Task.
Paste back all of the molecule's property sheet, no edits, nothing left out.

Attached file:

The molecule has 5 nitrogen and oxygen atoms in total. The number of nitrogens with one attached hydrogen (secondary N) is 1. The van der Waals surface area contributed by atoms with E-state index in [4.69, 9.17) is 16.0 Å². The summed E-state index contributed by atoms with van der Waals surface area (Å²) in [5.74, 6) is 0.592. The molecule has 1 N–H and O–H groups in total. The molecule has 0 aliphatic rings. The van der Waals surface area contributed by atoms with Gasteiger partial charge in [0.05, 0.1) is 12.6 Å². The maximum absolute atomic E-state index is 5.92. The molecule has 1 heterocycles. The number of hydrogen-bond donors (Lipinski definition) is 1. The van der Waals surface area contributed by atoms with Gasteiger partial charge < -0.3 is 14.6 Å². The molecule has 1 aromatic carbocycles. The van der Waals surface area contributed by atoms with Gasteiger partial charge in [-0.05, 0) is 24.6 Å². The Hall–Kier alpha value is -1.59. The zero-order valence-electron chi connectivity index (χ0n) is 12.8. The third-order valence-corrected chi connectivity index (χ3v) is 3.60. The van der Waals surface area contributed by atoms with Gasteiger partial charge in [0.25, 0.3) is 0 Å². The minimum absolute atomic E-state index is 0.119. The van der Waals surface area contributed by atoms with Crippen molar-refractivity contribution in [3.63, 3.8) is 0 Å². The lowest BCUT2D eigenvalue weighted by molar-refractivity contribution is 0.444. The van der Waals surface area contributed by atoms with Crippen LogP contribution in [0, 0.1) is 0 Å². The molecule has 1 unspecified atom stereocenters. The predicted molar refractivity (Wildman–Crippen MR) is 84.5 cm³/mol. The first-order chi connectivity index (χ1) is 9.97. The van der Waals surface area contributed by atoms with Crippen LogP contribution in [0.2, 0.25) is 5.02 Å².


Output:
The molecule has 5 nitrogen and oxygen atoms in total. The number of nitrogens with one attached hydrogen (secondary N) is 1. The van der Waals surface area contributed by atoms with E-state index in [4.69, 9.17) is 16.0 Å². The summed E-state index contributed by atoms with van der Waals surface area (Å²) in [5.74, 6) is 0.592. The molecule has 1 N–H and O–H groups in total. The molecule has 0 aliphatic rings. The van der Waals surface area contributed by atoms with Gasteiger partial charge in [0.05, 0.1) is 12.6 Å². The maximum absolute atomic E-state index is 5.92. The molecule has 1 heterocycles. The number of hydrogen-bond donors (Lipinski definition) is 1. The van der Waals surface area contributed by atoms with Gasteiger partial charge < -0.3 is 14.6 Å². The molecule has 1 aromatic carbocycles. The van der Waals surface area contributed by atoms with Gasteiger partial charge in [-0.05, 0) is 24.6 Å². The Hall–Kier alpha value is -1.59. The zero-order valence-electron chi connectivity index (χ0n) is 12.8. The third-order valence-corrected chi connectivity index (χ3v) is 3.60. The van der Waals surface area contributed by atoms with Gasteiger partial charge in [0.25, 0.3) is 0 Å². The minimum absolute atomic E-state index is 0.119. The van der Waals surface area contributed by atoms with Crippen molar-refractivity contribution in [3.63, 3.8) is 0 Å². The lowest BCUT2D eigenvalue weighted by molar-refractivity contribution is 0.444. The van der Waals surface area contributed by atoms with Crippen LogP contribution in [0, 0.1) is 0 Å². The molecule has 1 unspecified atom stereocenters. The predicted molar refractivity (Wildman–Crippen MR) is 84.5 cm³/mol. The first-order chi connectivity index (χ1) is 9.97. The van der Waals surface area contributed by atoms with Crippen LogP contribution in [0.2, 0.25) is 5.02 Å².